Finally, the illustrations accom-panying the article, in our view, constitute improper personal vilification of a judge. As bar associations and leaders of the legal community, we deplore journalistic attacks that threaten the independence of judges. All judges should be free to make discretionary decisions to apply the law as they see it, without fear of intemperate personal attack or vilification. Hellman’s article, in our view, goes beyond legitimate criticism of the substance of Justice Freedman’s decisions in the McCain case.

Klaus Eppler
New York County Lawyers’ Association
New York, N.Y.

And the following organizations approved this letter:
Brandeis Association, Inc., Brooklyn Bar Association, Eastchester Bar Association, Hispanic National Bar Associ-ation, Kings County Criminal Bar Association, Lawyers Torah Club, Legal Aid Society, Lesbian and Gay Law Associ-ation of Greater New York, Metropolitan Women’s Bar Association, Monroe County Bar Association, National Lawyers Guild (New York City Chapter), New York Council of Defense Lawyers, New York County Lawyers’ Association, New York Criminal Bar Association, New York State Association of Criminal Defense Lawyers, New York State Trial Lawyers Association, New York Women’s Bar Association, Protestant Lawyers Association of New York, Inc., Puerto Rican Bar Association, Kristin Booth Glen* (Dean, CUNY School of Law at Queens College), Howard A. Glickstein* (Dean, Jacob D. Fuchsberg Law Center, Touro College)

*Where an individual is listed, the organization has not agreed to join the committee.

Peter Hellman responds:
Attorneys Eagan and Eppler seem to believe that an independent judiciary means a judiciary exempt from criticism. They should re-read the First Amendment. Ms. Eagan compounds the travesty by implying that a female judge be particularly exempt from criticism.

Both Ms. Eagan and Mr. Eppler object to my revealing that Judge Freedman’s spouse is a leading light among welfare-rights professionals. The reader has every right to know this fact. I did not accuse the judge of impropriety. But as these writers know well, judges often disqualify themselves from presiding over cases in which even the appearance of a conflict of interest exists owing to the activities of a family member.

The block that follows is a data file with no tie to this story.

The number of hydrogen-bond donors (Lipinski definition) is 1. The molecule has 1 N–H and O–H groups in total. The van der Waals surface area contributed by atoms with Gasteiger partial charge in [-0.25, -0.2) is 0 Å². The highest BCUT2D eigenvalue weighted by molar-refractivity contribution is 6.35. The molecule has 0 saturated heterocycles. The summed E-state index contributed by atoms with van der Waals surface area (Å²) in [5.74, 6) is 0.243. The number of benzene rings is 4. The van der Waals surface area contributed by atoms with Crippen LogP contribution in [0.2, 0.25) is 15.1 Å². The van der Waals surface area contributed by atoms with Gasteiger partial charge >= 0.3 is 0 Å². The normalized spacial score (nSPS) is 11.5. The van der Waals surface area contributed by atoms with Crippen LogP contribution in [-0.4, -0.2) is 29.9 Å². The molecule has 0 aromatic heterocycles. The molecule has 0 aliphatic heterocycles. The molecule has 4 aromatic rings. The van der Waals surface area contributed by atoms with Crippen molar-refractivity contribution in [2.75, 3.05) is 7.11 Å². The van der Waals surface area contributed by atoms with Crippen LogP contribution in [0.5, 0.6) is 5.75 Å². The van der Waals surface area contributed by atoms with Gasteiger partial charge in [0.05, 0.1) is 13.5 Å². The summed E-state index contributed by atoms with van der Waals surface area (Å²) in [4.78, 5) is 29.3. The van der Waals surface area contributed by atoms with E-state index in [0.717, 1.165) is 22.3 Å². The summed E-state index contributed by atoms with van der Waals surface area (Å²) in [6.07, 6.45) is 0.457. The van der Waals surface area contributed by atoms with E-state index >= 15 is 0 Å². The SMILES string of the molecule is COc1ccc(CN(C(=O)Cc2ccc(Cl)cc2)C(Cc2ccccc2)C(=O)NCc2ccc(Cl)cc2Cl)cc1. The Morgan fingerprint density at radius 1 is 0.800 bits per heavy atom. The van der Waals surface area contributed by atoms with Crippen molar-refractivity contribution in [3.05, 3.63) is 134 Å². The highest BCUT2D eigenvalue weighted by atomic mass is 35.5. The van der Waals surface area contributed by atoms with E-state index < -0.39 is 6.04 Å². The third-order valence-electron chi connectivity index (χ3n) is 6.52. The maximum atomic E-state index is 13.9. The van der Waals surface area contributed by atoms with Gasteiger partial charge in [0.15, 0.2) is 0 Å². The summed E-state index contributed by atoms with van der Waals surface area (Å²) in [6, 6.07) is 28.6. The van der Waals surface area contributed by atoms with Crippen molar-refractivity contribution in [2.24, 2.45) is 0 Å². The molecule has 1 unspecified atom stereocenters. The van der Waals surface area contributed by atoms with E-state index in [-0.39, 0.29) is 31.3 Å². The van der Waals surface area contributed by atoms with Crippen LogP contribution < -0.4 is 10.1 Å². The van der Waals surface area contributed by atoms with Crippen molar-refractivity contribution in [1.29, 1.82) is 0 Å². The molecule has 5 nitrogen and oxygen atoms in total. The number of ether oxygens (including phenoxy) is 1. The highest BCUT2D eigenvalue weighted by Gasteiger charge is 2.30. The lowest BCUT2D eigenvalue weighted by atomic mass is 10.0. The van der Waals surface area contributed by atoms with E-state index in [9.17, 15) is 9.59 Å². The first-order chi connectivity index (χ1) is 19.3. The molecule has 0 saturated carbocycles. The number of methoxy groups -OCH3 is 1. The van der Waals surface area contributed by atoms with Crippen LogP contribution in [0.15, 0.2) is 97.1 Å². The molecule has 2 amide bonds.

As for Mr. Eppler’s objection to the witty illustrations accompanying the article: he must wish he could ban every portrait of judges and lawyers done by the immortal Daumier.
 

Drug Wars, Part II

To the editor:
Theodore Dalrymple’s wonderful article in the Spring 1997 issue of City Journal ("Don’t Legalize Drugs") made clear that legalizing the sale and use of narcotics would have disastrous effects on crime, health, and the overall quality of life. Yet the article did not address another untoward consequence of drug legalization. The withdrawal of the state from one aspect of drug control would impose a special cost on children.

In the early 1980s, prior to the appearance of crack cocaine in New York, careful foster-care management by the city lowered the number of children in the foster-care system to about 15,000. But as the crack epidemic ravaged New York, the number of children in foster care spiraled upward until nearly 50,000 children were in the care of New York City’s Human Resources Administration.

Those who offer their theories of relief from the economic and social costs of drug abuse seem to forget the inevitable increase of children put "at risk." The more we increase the population of those "at risk," the more children we will inevitably move into an already-overburdened foster-care system.

But the destruction of families caused by the pushers of drug legalization will not end there. Virtually all plans for the legalization of narcotics provide for the government distribution of the drugs. But what should the government-licensed clinic or narcotics distributor do when an obviously pregnant female requests her crack? Is it discrimination for the government to refuse to provide a pregnant woman drugs when everyone else is entitled to the same fix?

And what about the care of the children born to these state-sponsored crack-addicted mothers? Do the costs of care, including special education and a lifetime of health care problems, have to be borne by the taxpayers? Of course, these costs will pale next to the costs of the personal injury suits likely to be filed by the plaintiffs’ bar. Innocent children who suffer brain damage, learning disabilities, and personality disorders are ripe clients for lawyers seeking a deep-pocket government defendant in an action for negligently providing narcotics to a pregnant woman. Legalization of drugs will divert the money now being spent on enforcement—plus more—into the hands of the private bar. No wonder the bar’s leaders have been among legalization’s greatest supporters.

Peter Reinharz
New York, N.Y.